Her dominance over me in this annual rite of bracketology madness is tantamount to UCLA in their great 88-game winning streak:  Naturally, she’s UCLA and I’m every team that was in their path.

So, I ask you again: How’s your bracket?

You’ll recall I mentioned I got three of the Final Four teams correct . . .

. . . my wife got all four.

But if you really want to understand her dominance, a quick review of our respective Sweet 16’s is as far as you need to go.  I got nine teams correct.  Ok, not great but not that bad.  My wife — 14.  FOURTEEN teams, for Heaven’s sake! 

Isn’t this always the way it works?  The person who picks the teams based upon his/her favorite colors, the cutest mascot or just a “feeling” they get about a particular school tends to win.  Every time. 

To be fair, in the case of my wife she does none of the above.  Nope.  She buries herself into the newspaper for an hour or so comparing teams and reading up on stats, trends and match-ups.  One hour . . . no longer. 

Me — I spend three days in my analysis phase. 

And then, the actual selection process — I’ll take about 45 minutes picking teams round-by-round, changing my selections, doing a little more research on a particularly tough game involving the 8 and 9 seeds in a region; maybe I’ll agonize over a possible 12 over 5 seed upset.  I really break it down to the most finite points. 

My wife — five minutes.  5.

There’s a lesson here.  And if I ever learn it, perhaps next year will finally be my 1974, when Notre Dame ended UCLA’s 88-game winning streak in South Bend.

For Blog Harbor and more cool stuff visit CGabriel.com

Filed Under: BasketballCollege BasketballFunNCAASports

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About the Author: Christopher Gabriel is the host of the cleverly named Christopher Gabriel Program on AM 970 WDAY in Fargo, North Dakota. You can hear him weekdays from 9 to Noon. As a writer and humorist, his work has been been published online by the Chicago Sun-Times, Reuters and publications within the Sun-Times News Group.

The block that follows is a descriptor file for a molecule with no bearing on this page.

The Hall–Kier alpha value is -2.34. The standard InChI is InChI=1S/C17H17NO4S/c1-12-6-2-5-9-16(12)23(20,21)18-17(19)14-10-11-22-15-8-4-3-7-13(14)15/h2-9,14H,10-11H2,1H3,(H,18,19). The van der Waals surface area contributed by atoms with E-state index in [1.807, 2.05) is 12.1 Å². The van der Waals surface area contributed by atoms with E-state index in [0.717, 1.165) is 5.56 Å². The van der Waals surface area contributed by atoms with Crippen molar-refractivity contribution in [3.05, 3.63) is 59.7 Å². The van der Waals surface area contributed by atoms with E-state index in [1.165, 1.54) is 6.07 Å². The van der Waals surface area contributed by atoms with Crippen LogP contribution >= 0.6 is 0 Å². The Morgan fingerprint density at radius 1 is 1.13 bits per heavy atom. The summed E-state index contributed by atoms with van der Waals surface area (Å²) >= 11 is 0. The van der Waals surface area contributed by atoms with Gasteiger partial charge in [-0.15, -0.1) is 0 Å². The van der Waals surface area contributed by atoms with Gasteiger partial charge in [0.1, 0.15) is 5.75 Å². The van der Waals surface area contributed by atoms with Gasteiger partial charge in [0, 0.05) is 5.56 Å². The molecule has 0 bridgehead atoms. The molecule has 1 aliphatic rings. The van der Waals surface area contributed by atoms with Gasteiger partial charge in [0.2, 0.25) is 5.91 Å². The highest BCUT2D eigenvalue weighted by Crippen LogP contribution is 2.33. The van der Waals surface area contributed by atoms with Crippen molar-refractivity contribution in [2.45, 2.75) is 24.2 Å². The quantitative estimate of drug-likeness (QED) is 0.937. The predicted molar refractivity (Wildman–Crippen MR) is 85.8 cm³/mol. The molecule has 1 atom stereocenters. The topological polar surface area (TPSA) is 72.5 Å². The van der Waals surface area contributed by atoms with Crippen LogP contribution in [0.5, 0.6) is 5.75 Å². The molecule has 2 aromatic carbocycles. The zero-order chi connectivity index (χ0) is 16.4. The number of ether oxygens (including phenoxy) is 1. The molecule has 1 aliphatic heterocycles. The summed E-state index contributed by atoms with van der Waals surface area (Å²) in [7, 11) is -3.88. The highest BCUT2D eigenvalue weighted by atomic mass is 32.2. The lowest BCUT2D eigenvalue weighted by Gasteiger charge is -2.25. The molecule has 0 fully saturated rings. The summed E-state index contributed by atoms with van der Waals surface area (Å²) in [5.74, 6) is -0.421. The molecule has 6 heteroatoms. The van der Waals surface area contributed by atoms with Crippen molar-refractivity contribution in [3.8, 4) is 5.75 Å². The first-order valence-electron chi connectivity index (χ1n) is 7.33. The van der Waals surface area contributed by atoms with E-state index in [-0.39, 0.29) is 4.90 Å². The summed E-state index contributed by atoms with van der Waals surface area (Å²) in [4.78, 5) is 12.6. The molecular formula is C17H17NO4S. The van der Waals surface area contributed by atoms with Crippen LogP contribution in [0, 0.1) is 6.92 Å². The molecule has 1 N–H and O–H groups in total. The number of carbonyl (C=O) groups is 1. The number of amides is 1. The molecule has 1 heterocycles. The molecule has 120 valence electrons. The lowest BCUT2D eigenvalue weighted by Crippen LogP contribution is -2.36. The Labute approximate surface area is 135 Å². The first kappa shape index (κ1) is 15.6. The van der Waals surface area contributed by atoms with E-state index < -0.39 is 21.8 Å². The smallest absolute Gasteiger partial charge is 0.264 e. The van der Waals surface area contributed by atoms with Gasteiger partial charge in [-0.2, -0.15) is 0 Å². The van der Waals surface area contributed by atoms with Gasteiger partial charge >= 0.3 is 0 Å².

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  1. Dude, didn’t Mrs. G. work in FINANCE? You’re a… an artist. An artist who played b-ball, but you’re an artist.

    [Reply]

  2. Beth/Scraps says:

    My bracket looks darn good! Thanks for the help CG! I’m still three points behind the leader, but I have faith.

    [Reply]

  3. CGabriel says:

    Beth/Scraps: If you’re three points behind the leader, that’s pretty darn good. However, my quick math tells me you’d be ahead if I’d had you take Memphis over Texas in the regional final. More to the point . . . . . . Mrs. G had Memphis over Texas.

    [Reply]

  4. Beth/Scraps says:

    I’m sure you are correct. But for a measley ten bucks, it has been a riot watching the boys get ticked that the girl was doing so well.

    Thanks again for the help 🙂

    [Reply]

  5. Beth/Scraps says:

    Said girl lost. But I bet you knew that.

    Carpe the weekend my friend!

    [Reply]